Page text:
PurpleStride Chicago April 24, 2013Posted by Lofty Ambitions in Information, Science.
Today, we are participating in Chapman University’s Literary Pub(lishing) Crawl. If you’re in the area, we encourage you to join us for panels with writers, editors, and agents and a book signing featuring former head of Disneyland Jack Lindquist and journalist David Henley.
On Saturday, we’ll be walking for the second time in PurpleStride Chicago. Last spring, Anna’s Mom was diagnosed with pancreatic cancer, and the annual PurpleStride walk was scheduled on Mary Lee’s birthday so we walked while she was in the hospital. Mary Lee died in December, so we’re walking in her honor on her birthday weekend this year.
Our team is Mary Lee’s Merry Ladies, though, of course, we welcome men on the team as well. We have 14 people signed up to walk, an even bigger team than last year. We welcome donations toward the team or any individual team member. The money goes to the Pancreatic Cancer Action Network, or PanCan, to support patient advocacy and research.
When we wrote about last year’s PurpleStride, we gave an overview of pancreatic cancer, and mentioned several people who’ve died from this disease: Steve Jobs, Patrick Swayze, and Randy Pausch of The Last Lecture. Since then, Sally Ride, the first American woman in space, died from pancreatic cancer last July, having survived 17 months after diagnosis.
The statistics are terrible, with most of those diagnosed with exocrine pancreatic cancer—three out of every four, or four out of every five, depending on the source—dying before one year is up. The five-year survival rate is just 6%, perhaps as low as 4%. Even if it’s caught in its earliest stage, the five-year survival rate is only 14%. Though not as common as many other cancers and more common after the age of 55 and in men, pancreatic cancer is on the increase. (See more at SEER.) Currently the fourth leading cause of cancer death, it’s expected to eclipse all other cancers except lung cancer by 2030. But pancreatic cancer receives less funding from the National Cancer Institute than the other four leading causes of cancer death. (See more at PanCan.)
The most surprising research revealed in the last year was done by a high-school student in Maryland. According to PanCan, Jack Andraka’s “project involves a dipstick technology, whereby a small piece of paper is coated with antibodies that recognize proteins that circulate in the blood or urine of patients with pancreatic cancer, but not individuals without the disease. This technology is much quicker and less expensive than standard laboratory tests.” This preliminary research is especially promising because 80% of patients are diagnosed after the cancer has metastasized. If a simple test could detect the disease earlier, when a small tumor could be surgically removed, survival rates could creep up. Andraka is racking up the awards for his idea and working with companies to test it and make it available to the public.
Meanwhile, scientist Alec Kimmelman is investigating how pancreatic cancer cells work, as it’s important to know exactly how they function differently from normal cells in order to destroy them without harming healthy cells. By looking at cell metabolism, Kimmelman discovered, for instance, that pancreatic cancer cells process sugar differently. More recently, in an article in Nature, Kimmelman and his team revealed, “that pancreatic cancer cells break down glutamine in a manner that is unique from normal cells. Furthermore, the study shows that pancreatic cancer cells are quite dependent on glutamine as a source of energy.” Now, research is needed to figure out how to inhibit—in the body, not just in the lab—the ability of the cancer cells to break down glutamine, so that the cancer cells die or are left more vulnerable to existing treatments.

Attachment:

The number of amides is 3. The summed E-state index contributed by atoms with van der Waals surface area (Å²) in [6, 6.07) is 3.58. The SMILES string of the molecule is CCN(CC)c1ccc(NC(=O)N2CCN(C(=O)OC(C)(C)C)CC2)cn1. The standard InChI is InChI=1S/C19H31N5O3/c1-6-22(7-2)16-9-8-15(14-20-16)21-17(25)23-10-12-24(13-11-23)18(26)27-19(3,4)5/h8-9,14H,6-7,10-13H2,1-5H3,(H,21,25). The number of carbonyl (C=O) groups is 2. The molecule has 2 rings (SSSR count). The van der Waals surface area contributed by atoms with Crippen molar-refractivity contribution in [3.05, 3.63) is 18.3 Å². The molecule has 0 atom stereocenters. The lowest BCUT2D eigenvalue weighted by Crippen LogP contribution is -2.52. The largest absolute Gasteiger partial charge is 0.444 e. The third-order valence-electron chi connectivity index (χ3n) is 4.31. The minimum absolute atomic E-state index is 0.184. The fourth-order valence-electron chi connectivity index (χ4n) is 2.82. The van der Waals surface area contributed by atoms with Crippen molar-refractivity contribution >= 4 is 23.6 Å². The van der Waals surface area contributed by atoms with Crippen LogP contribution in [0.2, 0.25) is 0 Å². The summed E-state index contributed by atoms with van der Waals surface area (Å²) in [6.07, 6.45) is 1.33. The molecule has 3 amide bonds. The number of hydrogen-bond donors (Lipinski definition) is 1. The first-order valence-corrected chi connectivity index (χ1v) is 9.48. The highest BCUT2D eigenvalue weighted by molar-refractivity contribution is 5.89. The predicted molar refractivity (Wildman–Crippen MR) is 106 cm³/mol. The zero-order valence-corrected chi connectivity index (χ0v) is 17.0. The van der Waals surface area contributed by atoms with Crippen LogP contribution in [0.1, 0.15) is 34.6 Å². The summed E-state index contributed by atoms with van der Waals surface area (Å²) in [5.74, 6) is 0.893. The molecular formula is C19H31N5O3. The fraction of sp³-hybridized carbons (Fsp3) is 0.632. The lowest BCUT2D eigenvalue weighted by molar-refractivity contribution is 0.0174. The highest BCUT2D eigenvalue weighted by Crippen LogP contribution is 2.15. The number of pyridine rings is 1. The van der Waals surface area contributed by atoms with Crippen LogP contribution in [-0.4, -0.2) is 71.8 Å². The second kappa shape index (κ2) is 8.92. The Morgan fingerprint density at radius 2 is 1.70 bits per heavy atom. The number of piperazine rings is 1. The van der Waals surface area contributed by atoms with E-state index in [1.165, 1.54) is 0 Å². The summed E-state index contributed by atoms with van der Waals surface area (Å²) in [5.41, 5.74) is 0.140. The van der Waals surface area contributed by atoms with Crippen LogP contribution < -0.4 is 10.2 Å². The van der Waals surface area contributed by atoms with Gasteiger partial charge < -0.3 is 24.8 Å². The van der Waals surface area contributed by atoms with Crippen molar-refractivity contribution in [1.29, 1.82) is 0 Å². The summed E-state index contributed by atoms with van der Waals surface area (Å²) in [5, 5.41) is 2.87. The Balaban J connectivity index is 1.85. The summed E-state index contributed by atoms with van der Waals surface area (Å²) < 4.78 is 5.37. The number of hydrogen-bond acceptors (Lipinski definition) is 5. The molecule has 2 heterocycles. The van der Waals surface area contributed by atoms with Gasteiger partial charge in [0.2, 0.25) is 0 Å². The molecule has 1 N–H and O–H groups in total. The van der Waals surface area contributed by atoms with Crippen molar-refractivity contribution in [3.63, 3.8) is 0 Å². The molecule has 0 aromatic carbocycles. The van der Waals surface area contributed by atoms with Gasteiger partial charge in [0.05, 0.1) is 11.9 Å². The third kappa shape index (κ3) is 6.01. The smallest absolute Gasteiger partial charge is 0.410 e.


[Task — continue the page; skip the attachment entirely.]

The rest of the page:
The weather in Chicago for last year’s PurpleStride was drizzly and cold, and it looks as if it will be much the same this year. Mostly, we hope it dries up after this past week of terrible flooding in Illinois. It’d be great if it were a bit warmer on Saturday, too.
It Takes a Village To Build a Blog June 27, 2012Posted by Lofty Ambitions in Information, Space Exploration, Writing.
Tags: Apollo, Art & Science, Museums & Archives, Serendipity, Space Shuttle, SpaceX
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Two years ago this coming Sunday, we launched Lofty Ambitions blog. This piece marks our 276th post. At this second anniversary of our work together as bloggers, we can’t help but reflect that it’s not just about us, that one thing led to another, and that Lofty Ambitions has become more than the sum of its parts.
Two years ago, not many people knew we were interested in the space program and thinking about trying to attend a space shuttle launch. But word traveled quickly, and now family, friends, and strangers refer to us as space nerds. Last fall, when we were checking in for Homecoming at Knox College, a woman behind us said something like, Look, it’s the space nerds. Although we had never met this woman before in person, she had contacted us by email during one of our trips to Space Coast for a shuttle launch. While we were momentarily taken aback by the sudden collapsing of our online world with our physical world, we were happy to be recognized for what we were trying to build and discuss. And she went so far as to suggest that her husband—a scientist, museum curator, and fellow traveler to the Space Coast—might want to write a guest blog. We can’t wait to see it (nudge, nudge).